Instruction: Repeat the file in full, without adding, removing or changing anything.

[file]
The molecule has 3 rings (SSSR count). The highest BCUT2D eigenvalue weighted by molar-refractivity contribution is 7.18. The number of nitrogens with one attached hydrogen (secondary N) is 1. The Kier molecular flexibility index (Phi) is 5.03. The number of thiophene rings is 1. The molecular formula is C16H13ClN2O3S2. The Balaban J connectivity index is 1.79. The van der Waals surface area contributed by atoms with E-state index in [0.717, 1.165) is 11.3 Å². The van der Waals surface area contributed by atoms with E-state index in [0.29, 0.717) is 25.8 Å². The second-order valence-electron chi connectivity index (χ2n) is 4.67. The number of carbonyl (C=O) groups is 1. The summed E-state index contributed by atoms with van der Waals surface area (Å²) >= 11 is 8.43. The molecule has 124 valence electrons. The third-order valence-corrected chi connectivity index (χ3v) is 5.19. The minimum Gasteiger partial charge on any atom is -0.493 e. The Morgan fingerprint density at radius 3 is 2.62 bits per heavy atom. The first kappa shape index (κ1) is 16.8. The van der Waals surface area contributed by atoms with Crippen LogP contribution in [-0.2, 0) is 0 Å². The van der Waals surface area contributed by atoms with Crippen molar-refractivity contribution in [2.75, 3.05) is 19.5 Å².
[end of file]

The molecule has 3 rings (SSSR count). The highest BCUT2D eigenvalue weighted by molar-refractivity contribution is 7.18. The number of nitrogens with one attached hydrogen (secondary N) is 1. The Kier molecular flexibility index (Phi) is 5.03. The number of thiophene rings is 1. The molecular formula is C16H13ClN2O3S2. The Balaban J connectivity index is 1.79. The van der Waals surface area contributed by atoms with E-state index in [0.717, 1.165) is 11.3 Å². The van der Waals surface area contributed by atoms with E-state index in [0.29, 0.717) is 25.8 Å². The second-order valence-electron chi connectivity index (χ2n) is 4.67. The number of carbonyl (C=O) groups is 1. The summed E-state index contributed by atoms with van der Waals surface area (Å²) >= 11 is 8.43. The molecule has 124 valence electrons. The third-order valence-corrected chi connectivity index (χ3v) is 5.19. The minimum Gasteiger partial charge on any atom is -0.493 e. The Morgan fingerprint density at radius 3 is 2.62 bits per heavy atom. The first kappa shape index (κ1) is 16.8. The van der Waals surface area contributed by atoms with Crippen LogP contribution in [-0.2, 0) is 0 Å². The van der Waals surface area contributed by atoms with Crippen molar-refractivity contribution in [2.75, 3.05) is 19.5 Å².